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Degree Overview: Bachelor of Science Degree in Culinary Arts Management

Majors Overview September 21, 2014

Students enrolled in bachelor’s degree programs in culinary arts management will be prepared for supervisory positions in the food service industry. Graduates will be trained to work as managers in kitchens, dining rooms, and catering and events; they can run their own restaurants as well.

Bachelor of Science (B.S.) Degree Programs in Culinary Arts Management

Universities, community colleges, culinary schools, and vocational schools offer a bachelor’s degree program in culinary arts management that is usually of a three- or four-year tenure. The program is usually offered as a Bachelor of Professional Studies (B.P.S.), Bachelor of Business Administration (B.B.A.), or Bachelor of Science (B.S.) degree.

Some programs accept freshmen students, while other schools may require incoming students to hold an associate’s degree in culinary arts. Students may also be required to have food service experience when they seek admission to some programs, such as ones offered at private culinary schools. Coursework includes management courses as well as general culinary skills. Some schools may also require an internship at a restaurant.

Coursework

Some basic baking and cooking topics may typically be included in the coursework; however, finance and business classes related to food service management may also be taken by some students. Core coursework may also include these topic areas:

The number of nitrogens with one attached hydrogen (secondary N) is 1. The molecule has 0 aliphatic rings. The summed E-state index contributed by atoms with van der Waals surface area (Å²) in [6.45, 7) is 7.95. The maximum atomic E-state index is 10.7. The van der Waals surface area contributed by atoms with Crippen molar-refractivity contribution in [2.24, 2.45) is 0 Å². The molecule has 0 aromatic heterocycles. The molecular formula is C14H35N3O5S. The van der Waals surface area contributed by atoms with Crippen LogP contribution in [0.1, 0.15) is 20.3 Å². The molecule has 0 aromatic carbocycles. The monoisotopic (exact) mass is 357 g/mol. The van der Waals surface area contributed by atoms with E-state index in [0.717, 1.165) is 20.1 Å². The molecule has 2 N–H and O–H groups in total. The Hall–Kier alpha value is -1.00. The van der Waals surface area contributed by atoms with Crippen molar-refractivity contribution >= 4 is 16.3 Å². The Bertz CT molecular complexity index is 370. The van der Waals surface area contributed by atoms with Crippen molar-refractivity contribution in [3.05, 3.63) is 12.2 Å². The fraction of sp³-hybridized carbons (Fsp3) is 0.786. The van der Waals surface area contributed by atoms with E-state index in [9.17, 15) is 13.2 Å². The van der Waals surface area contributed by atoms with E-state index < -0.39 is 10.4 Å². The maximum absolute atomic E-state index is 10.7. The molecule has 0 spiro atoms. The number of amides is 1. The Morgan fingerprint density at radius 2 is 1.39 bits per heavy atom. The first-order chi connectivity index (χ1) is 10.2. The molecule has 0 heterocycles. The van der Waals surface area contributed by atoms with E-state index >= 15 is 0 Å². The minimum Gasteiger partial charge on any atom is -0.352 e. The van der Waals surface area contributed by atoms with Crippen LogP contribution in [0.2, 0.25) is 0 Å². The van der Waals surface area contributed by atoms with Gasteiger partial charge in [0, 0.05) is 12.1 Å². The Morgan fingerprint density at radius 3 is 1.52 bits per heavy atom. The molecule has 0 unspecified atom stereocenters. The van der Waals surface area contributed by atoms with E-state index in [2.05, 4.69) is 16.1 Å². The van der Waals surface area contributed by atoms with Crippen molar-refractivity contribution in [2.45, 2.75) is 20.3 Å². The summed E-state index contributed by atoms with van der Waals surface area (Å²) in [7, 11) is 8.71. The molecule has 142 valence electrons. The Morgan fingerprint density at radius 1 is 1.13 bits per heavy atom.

•Human resources
•Hospitality accounting
•Restaurant service styles
•Food safety
•Food-service operations
•Marketing
•Facilities management

Career Choices

Those who successfully complete a bachelor’s degree program in culinary arts management may seek managerial positions within the food service establishment, such as a restaurant, among others. They may seek job titles such as:

•Assistant manager
•General manager
•Owner
•Executive chef
•Banquet manager
•Purchasing buyer

Job and Wage Outlook

A negative job growth rate of 5% has been predicted for head chefs over the 2012 – 2022 decade (U.S. Bureau of Labor Statistics). Over the same period, food service managers are expected to witness a 2% job growth rate. In May 2012, food service managers earned an average annual wage of $47,960, while chefs and head cooks banked $42,480.

Professional Credentials and Continuing Education

The American Culinary Federation offers continuing education coursework, and food service managers may stay abreast of the skills needed in the field by pursuing these programs. Managers would benefit from enrolling in some of the programs, such as ones that focus on food safety procedures. Many universities also offer master’s degree programs in hospitality management.

The Food-service Management Professional credential is offered by the National Restaurant Association Education Program via its ManageFirst Program. To earn this credential, an interested individual would be required to pass a 175-question exam and obtain certification as a food protection manager, in addition to two years of food service experience.

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